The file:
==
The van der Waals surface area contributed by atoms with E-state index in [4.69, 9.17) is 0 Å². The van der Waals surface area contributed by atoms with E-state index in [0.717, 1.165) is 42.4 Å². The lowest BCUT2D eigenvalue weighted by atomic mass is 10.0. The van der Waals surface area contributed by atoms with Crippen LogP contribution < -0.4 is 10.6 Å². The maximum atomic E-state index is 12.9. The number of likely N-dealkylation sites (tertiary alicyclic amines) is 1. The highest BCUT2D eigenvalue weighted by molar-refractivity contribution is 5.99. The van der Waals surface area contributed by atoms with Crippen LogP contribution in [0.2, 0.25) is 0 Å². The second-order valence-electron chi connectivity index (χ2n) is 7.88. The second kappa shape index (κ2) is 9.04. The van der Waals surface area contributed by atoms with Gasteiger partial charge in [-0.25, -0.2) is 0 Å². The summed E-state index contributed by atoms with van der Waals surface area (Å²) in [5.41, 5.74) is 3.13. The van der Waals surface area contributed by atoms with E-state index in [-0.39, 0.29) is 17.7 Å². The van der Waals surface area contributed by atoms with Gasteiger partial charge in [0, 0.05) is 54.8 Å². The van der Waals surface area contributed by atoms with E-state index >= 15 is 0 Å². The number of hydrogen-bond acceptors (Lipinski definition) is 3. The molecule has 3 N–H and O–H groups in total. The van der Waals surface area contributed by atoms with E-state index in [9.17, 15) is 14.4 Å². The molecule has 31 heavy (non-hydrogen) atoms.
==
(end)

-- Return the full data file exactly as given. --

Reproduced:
The van der Waals surface area contributed by atoms with E-state index in [4.69, 9.17) is 0 Å². The van der Waals surface area contributed by atoms with E-state index in [0.717, 1.165) is 42.4 Å². The lowest BCUT2D eigenvalue weighted by atomic mass is 10.0. The van der Waals surface area contributed by atoms with Crippen LogP contribution < -0.4 is 10.6 Å². The maximum atomic E-state index is 12.9. The number of likely N-dealkylation sites (tertiary alicyclic amines) is 1. The highest BCUT2D eigenvalue weighted by molar-refractivity contribution is 5.99. The van der Waals surface area contributed by atoms with Crippen LogP contribution in [0.2, 0.25) is 0 Å². The second-order valence-electron chi connectivity index (χ2n) is 7.88. The second kappa shape index (κ2) is 9.04. The van der Waals surface area contributed by atoms with Gasteiger partial charge in [-0.25, -0.2) is 0 Å². The summed E-state index contributed by atoms with van der Waals surface area (Å²) in [5.41, 5.74) is 3.13. The van der Waals surface area contributed by atoms with E-state index in [-0.39, 0.29) is 17.7 Å². The van der Waals surface area contributed by atoms with Gasteiger partial charge in [0, 0.05) is 54.8 Å². The van der Waals surface area contributed by atoms with E-state index >= 15 is 0 Å². The number of hydrogen-bond acceptors (Lipinski definition) is 3. The molecule has 3 N–H and O–H groups in total. The van der Waals surface area contributed by atoms with E-state index in [9.17, 15) is 14.4 Å². The molecule has 31 heavy (non-hydrogen) atoms.